After the tent is erected the service begins and many introductions are made. Everything is very formal and Pastor Frederick wants to emphasize how important these wonderful people are to the Americans seated with them in the tent. He imports dignity to them and as final introductions are made Pastor Danny (a man who is also disabled in his feet) welcomes us and everyone. He has been the faithful pastor of this people and relays his thanks for recognizing how important everyone here is along with their caregivers and makes a surprise announcement that 4 gifts will be given to start a business 14,000 Kenyan shillings or about $100 USD. They will be trained in an area of interest to them, a craft in which they can purchase materials and supplies to make something in woodworking, beading, painting, leatherwork, or other handcraft that they will be taught. Pastor Danny will also follow up to make sure that there is accountability for them to be good stewards of the money and opportunity.

After a few more minutes of talking, Pastor Gary preaches on Bartimaeus, a man not unlike themselves who proved to be faithful in seeking Christ and is rewarded for his faith in Jesus. He explains that they too will be rewarded for faith in Jesus by being able to receive spiritual healing, of much more value than physical healing. He says that even though many are able to see physically, they may never truly able to see Jesus and to have a relationship with Him. An altar call is given and a couple choose to surrender to Christ.

At the end of the service 3 team members are given seed money to prayerfully give to one of the persons who are disabled. It is humbling, and very emotional because many are deserving. These are the moments that we are glad to be prayed up. These moments on a missions trip is why we try to use ideal moments to connect in the Spirit and to receive Wisdom because this is not a light moment. This gift can change the trajectory of a person’s life. They are asked to lower their heads and close their eyes and the team makes their way to the people to give the gifts. We walk slowly through the chairs and each make a selection. For me, one man has already caught my eye long before I was asked. He is earnest in listening and their is a sweetness about him that suggests he is thankful to be here. As I draw close to him the tears flow down my cheeks and pepper the top of his head as I take his hands in my own and we weep together. So humbling. I don’t want to sound boastful in any way, I want to communicate this because I have a difficulty in connecting with other men due to my past history of abuse. This is another layer of breakthrough for me personally and we are able to embrace andI can pray a challenge over him. Luckily for me he responds in English and accepts my challenge to be found faithful with this opportunity. His name is Douglas and I commit to continue praying for him and his business. Please join me in praying for al four who have received gifts this day. The Kenyan pastors award the 4th gift to a member of the congregation that has been faithfully attending for many months despite the hardship of travel.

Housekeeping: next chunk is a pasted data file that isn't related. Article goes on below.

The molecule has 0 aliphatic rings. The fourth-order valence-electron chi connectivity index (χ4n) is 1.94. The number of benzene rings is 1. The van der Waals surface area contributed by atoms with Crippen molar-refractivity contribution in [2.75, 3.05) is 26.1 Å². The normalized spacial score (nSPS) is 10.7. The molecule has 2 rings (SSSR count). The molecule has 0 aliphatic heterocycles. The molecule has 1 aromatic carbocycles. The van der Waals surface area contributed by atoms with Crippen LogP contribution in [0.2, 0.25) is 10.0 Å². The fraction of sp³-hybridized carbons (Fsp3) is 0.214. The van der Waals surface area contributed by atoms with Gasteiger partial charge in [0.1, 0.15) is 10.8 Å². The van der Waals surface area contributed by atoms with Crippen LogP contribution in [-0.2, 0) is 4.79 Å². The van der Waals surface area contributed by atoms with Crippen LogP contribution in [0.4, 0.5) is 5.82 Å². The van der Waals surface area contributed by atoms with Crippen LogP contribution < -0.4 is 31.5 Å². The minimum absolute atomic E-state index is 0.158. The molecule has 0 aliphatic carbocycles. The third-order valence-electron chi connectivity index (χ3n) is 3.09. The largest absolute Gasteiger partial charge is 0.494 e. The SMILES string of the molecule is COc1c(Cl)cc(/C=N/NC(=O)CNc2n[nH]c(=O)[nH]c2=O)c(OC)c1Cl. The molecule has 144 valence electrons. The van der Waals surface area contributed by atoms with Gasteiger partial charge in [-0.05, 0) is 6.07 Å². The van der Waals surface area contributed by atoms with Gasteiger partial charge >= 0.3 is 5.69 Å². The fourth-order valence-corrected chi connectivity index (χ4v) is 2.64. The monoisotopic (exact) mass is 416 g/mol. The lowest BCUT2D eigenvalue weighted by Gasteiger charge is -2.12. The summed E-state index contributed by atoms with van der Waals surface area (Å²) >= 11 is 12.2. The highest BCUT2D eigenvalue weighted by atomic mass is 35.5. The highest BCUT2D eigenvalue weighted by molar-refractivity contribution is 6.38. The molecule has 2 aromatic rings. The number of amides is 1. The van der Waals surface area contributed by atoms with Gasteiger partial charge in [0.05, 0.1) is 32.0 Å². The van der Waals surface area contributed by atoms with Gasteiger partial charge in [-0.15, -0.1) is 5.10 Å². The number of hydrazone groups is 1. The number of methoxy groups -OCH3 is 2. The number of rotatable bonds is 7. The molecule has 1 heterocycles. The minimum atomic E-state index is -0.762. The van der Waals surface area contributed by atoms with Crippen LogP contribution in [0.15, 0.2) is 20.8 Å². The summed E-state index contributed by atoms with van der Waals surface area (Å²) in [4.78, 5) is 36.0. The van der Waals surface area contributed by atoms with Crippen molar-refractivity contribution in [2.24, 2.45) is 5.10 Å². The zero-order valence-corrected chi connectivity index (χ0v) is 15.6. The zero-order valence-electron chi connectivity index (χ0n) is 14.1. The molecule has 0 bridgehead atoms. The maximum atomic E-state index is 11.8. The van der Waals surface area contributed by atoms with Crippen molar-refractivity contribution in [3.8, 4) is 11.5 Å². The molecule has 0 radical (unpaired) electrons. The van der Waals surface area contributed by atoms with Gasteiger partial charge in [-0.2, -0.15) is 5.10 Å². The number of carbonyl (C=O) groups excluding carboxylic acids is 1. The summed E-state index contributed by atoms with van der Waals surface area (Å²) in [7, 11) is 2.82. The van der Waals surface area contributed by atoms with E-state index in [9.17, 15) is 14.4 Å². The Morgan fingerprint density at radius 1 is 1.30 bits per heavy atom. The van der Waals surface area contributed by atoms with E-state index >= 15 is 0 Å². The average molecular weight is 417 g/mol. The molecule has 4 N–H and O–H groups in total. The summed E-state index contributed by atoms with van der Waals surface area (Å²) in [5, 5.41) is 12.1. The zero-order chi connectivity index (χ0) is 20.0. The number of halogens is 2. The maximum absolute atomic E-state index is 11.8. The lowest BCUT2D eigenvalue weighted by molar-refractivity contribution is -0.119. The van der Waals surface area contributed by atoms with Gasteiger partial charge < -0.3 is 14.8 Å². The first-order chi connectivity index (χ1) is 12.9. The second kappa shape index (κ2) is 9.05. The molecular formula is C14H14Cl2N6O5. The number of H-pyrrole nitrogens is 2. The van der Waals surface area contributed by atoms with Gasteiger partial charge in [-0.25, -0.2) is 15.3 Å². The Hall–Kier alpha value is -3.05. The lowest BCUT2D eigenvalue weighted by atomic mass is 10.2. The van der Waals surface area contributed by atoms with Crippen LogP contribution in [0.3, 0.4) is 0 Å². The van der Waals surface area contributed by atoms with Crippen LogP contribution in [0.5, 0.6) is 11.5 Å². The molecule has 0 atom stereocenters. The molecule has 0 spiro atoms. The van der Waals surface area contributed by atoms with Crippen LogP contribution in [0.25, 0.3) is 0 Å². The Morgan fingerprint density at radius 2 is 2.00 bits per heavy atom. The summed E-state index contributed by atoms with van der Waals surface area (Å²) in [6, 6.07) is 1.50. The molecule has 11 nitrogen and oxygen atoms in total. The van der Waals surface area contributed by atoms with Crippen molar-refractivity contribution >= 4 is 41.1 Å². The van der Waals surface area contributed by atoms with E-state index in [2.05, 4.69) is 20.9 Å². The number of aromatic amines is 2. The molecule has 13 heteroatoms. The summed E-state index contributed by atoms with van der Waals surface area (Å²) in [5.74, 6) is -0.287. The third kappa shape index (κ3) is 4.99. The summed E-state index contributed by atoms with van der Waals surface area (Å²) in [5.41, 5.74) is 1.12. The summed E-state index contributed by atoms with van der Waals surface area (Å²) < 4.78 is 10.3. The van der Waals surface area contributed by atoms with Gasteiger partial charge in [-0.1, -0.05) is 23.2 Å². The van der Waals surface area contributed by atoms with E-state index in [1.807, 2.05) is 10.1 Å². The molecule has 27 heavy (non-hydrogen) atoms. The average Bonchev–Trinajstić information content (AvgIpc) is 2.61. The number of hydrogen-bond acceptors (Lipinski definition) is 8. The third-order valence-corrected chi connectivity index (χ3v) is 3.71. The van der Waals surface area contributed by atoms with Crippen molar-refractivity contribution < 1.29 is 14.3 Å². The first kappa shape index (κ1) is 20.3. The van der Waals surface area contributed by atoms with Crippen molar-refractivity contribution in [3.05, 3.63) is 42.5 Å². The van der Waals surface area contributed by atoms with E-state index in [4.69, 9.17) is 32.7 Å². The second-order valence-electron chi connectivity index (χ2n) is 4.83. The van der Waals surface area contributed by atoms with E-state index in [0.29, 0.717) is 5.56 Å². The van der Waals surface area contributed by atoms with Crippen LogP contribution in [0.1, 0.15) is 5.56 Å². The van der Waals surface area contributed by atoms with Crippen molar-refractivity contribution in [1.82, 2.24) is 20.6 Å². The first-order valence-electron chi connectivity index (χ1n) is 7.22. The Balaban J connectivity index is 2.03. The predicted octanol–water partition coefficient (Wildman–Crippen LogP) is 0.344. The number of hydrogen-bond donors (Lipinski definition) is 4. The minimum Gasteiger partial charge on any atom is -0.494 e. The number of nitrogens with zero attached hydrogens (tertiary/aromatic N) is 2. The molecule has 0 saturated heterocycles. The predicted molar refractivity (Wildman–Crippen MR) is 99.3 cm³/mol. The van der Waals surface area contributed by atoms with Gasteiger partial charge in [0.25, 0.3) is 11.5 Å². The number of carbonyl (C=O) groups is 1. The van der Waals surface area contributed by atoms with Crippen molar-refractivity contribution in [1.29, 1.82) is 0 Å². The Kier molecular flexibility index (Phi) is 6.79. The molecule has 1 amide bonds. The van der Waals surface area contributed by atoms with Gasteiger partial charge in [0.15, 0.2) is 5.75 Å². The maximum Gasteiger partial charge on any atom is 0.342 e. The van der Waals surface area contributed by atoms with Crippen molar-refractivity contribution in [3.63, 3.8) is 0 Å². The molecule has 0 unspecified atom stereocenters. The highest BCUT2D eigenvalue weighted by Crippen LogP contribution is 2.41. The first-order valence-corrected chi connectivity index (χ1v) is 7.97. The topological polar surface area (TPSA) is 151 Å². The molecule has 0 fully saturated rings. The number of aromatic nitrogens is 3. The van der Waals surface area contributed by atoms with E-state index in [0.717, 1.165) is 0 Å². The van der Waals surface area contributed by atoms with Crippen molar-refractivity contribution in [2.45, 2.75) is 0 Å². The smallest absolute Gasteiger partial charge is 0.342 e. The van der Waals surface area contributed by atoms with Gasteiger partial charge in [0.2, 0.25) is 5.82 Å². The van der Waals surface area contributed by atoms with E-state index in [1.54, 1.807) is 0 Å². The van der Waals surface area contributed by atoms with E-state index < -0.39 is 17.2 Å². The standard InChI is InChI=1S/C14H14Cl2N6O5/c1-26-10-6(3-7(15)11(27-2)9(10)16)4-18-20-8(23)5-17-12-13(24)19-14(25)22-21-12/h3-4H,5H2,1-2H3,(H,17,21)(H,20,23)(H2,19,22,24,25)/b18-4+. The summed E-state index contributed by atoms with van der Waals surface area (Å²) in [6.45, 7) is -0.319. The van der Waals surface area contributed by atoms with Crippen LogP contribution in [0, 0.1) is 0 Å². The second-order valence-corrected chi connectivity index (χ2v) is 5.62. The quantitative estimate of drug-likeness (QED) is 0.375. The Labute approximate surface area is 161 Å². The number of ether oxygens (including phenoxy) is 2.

Many. Disabled persons and guardians are given medicine and prognosis and have the ability to followed up with in weeks to come. We continue to hand out balloons, hugs, many many stickers, and smiles. Just as quickly as it went up, the tent is removed and is placed now on another pair of Tuk Tuks and they sputter off under their massive load (these aren’t small tents). Lunch comes well after the noon time (around 2) and the team enjoys another delicious meal prepared by the Kenyan team. Our bellies are full, our hearts are full, and our minds have many things to consider about the goodness and faithfulness of God in these communities. Even though we will not be here to witness them in future months, the work will continue by the Masha family and local pastors of C.B.E.M.